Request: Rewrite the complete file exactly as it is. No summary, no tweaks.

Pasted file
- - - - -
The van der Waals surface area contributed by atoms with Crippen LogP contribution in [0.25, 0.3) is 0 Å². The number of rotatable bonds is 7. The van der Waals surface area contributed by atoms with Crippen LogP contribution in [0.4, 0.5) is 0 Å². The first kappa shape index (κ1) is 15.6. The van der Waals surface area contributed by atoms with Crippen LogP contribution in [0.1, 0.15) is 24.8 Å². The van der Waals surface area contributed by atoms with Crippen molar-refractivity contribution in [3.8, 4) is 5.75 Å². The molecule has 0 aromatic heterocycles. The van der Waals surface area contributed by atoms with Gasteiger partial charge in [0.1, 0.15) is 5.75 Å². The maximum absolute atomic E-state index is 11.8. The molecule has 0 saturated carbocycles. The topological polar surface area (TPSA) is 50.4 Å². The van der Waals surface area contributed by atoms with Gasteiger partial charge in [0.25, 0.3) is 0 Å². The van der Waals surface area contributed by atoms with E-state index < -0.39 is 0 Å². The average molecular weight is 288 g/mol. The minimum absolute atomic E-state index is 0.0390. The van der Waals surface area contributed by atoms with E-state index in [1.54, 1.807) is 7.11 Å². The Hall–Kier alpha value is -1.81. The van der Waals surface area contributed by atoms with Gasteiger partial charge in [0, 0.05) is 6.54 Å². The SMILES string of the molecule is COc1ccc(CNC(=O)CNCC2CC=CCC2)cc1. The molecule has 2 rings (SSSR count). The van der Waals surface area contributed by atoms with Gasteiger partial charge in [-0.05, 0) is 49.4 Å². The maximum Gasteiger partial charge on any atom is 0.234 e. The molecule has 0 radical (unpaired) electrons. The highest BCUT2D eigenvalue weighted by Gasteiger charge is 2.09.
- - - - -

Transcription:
The van der Waals surface area contributed by atoms with Crippen LogP contribution in [0.25, 0.3) is 0 Å². The number of rotatable bonds is 7. The van der Waals surface area contributed by atoms with Crippen LogP contribution in [0.4, 0.5) is 0 Å². The first kappa shape index (κ1) is 15.6. The van der Waals surface area contributed by atoms with Crippen LogP contribution in [0.1, 0.15) is 24.8 Å². The van der Waals surface area contributed by atoms with Crippen molar-refractivity contribution in [3.8, 4) is 5.75 Å². The molecule has 0 aromatic heterocycles. The van der Waals surface area contributed by atoms with Gasteiger partial charge in [0.1, 0.15) is 5.75 Å². The maximum absolute atomic E-state index is 11.8. The molecule has 0 saturated carbocycles. The topological polar surface area (TPSA) is 50.4 Å². The van der Waals surface area contributed by atoms with Gasteiger partial charge in [0.25, 0.3) is 0 Å². The van der Waals surface area contributed by atoms with E-state index < -0.39 is 0 Å². The average molecular weight is 288 g/mol. The minimum absolute atomic E-state index is 0.0390. The van der Waals surface area contributed by atoms with E-state index in [1.54, 1.807) is 7.11 Å². The Hall–Kier alpha value is -1.81. The van der Waals surface area contributed by atoms with Gasteiger partial charge in [0, 0.05) is 6.54 Å². The SMILES string of the molecule is COc1ccc(CNC(=O)CNCC2CC=CCC2)cc1. The molecule has 2 rings (SSSR count). The van der Waals surface area contributed by atoms with Gasteiger partial charge in [-0.05, 0) is 49.4 Å². The maximum Gasteiger partial charge on any atom is 0.234 e. The molecule has 0 radical (unpaired) electrons. The highest BCUT2D eigenvalue weighted by Gasteiger charge is 2.09.